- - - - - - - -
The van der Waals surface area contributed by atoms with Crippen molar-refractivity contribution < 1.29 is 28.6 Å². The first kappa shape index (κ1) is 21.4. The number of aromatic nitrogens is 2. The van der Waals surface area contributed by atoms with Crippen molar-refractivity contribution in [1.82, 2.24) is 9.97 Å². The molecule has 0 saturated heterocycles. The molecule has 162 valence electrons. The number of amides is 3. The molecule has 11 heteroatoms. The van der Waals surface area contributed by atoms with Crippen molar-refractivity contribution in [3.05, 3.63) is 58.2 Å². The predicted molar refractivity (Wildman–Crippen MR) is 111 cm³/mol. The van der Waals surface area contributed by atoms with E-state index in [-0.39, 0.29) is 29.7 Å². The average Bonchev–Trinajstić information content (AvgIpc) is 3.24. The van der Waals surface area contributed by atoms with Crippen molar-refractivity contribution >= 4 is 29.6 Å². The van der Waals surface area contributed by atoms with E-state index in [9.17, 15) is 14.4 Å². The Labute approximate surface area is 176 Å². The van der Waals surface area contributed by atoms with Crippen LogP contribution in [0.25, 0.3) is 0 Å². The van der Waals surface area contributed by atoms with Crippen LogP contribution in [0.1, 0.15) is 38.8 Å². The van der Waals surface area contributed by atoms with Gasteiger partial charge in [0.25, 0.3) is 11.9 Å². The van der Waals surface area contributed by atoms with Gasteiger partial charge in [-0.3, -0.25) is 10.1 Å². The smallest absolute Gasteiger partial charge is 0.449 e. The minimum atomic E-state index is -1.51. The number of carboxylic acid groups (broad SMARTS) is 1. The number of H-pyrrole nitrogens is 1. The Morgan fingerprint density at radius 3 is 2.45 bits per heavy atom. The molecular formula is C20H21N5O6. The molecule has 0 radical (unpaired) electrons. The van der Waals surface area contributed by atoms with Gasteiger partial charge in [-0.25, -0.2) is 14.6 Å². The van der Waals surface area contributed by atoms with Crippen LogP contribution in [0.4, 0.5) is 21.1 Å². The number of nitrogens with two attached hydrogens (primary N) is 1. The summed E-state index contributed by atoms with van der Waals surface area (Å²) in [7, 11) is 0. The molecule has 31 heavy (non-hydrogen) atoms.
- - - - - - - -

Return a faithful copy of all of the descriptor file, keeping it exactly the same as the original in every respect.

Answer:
The van der Waals surface area contributed by atoms with Crippen molar-refractivity contribution < 1.29 is 28.6 Å². The first kappa shape index (κ1) is 21.4. The number of aromatic nitrogens is 2. The van der Waals surface area contributed by atoms with Crippen molar-refractivity contribution in [1.82, 2.24) is 9.97 Å². The molecule has 0 saturated heterocycles. The molecule has 162 valence electrons. The number of amides is 3. The molecule has 11 heteroatoms. The van der Waals surface area contributed by atoms with Crippen molar-refractivity contribution in [3.05, 3.63) is 58.2 Å². The predicted molar refractivity (Wildman–Crippen MR) is 111 cm³/mol. The van der Waals surface area contributed by atoms with E-state index in [-0.39, 0.29) is 29.7 Å². The average Bonchev–Trinajstić information content (AvgIpc) is 3.24. The van der Waals surface area contributed by atoms with Crippen molar-refractivity contribution >= 4 is 29.6 Å². The van der Waals surface area contributed by atoms with E-state index in [9.17, 15) is 14.4 Å². The Labute approximate surface area is 176 Å². The van der Waals surface area contributed by atoms with Crippen LogP contribution in [0.25, 0.3) is 0 Å². The van der Waals surface area contributed by atoms with Crippen LogP contribution in [0.1, 0.15) is 38.8 Å². The van der Waals surface area contributed by atoms with Gasteiger partial charge in [0.25, 0.3) is 11.9 Å². The van der Waals surface area contributed by atoms with Gasteiger partial charge in [-0.3, -0.25) is 10.1 Å². The smallest absolute Gasteiger partial charge is 0.449 e. The minimum atomic E-state index is -1.51. The number of carboxylic acid groups (broad SMARTS) is 1. The number of H-pyrrole nitrogens is 1. The Morgan fingerprint density at radius 3 is 2.45 bits per heavy atom. The molecular formula is C20H21N5O6. The molecule has 0 radical (unpaired) electrons. The van der Waals surface area contributed by atoms with Gasteiger partial charge in [-0.25, -0.2) is 14.6 Å². The van der Waals surface area contributed by atoms with Crippen LogP contribution in [0.4, 0.5) is 21.1 Å². The number of nitrogens with two attached hydrogens (primary N) is 1. The summed E-state index contributed by atoms with van der Waals surface area (Å²) in [7, 11) is 0. The molecule has 31 heavy (non-hydrogen) atoms.